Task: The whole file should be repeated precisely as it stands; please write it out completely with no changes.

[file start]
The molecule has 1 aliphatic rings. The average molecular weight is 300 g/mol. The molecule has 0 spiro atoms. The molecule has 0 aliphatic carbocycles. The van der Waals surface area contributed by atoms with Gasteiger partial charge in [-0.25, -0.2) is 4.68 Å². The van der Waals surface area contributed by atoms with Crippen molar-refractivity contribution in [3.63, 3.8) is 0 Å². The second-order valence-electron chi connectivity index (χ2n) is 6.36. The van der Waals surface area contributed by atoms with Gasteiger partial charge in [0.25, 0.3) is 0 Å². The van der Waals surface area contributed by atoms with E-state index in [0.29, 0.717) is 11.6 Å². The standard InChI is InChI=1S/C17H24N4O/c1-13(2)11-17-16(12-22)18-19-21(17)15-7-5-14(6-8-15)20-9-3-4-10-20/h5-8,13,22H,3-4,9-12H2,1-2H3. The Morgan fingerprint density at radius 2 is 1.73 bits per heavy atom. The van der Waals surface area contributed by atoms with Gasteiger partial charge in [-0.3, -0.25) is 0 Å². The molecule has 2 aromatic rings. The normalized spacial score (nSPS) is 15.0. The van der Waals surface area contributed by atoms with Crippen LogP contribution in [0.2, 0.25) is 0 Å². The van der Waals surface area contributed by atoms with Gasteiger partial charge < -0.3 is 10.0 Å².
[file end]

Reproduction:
The molecule has 1 aliphatic rings. The average molecular weight is 300 g/mol. The molecule has 0 spiro atoms. The molecule has 0 aliphatic carbocycles. The van der Waals surface area contributed by atoms with Gasteiger partial charge in [-0.25, -0.2) is 4.68 Å². The van der Waals surface area contributed by atoms with Crippen molar-refractivity contribution in [3.63, 3.8) is 0 Å². The second-order valence-electron chi connectivity index (χ2n) is 6.36. The van der Waals surface area contributed by atoms with Gasteiger partial charge in [0.25, 0.3) is 0 Å². The van der Waals surface area contributed by atoms with E-state index in [0.29, 0.717) is 11.6 Å². The standard InChI is InChI=1S/C17H24N4O/c1-13(2)11-17-16(12-22)18-19-21(17)15-7-5-14(6-8-15)20-9-3-4-10-20/h5-8,13,22H,3-4,9-12H2,1-2H3. The Morgan fingerprint density at radius 2 is 1.73 bits per heavy atom. The van der Waals surface area contributed by atoms with Gasteiger partial charge in [-0.3, -0.25) is 0 Å². The molecule has 2 aromatic rings. The normalized spacial score (nSPS) is 15.0. The van der Waals surface area contributed by atoms with Crippen LogP contribution in [0.2, 0.25) is 0 Å². The van der Waals surface area contributed by atoms with Gasteiger partial charge < -0.3 is 10.0 Å².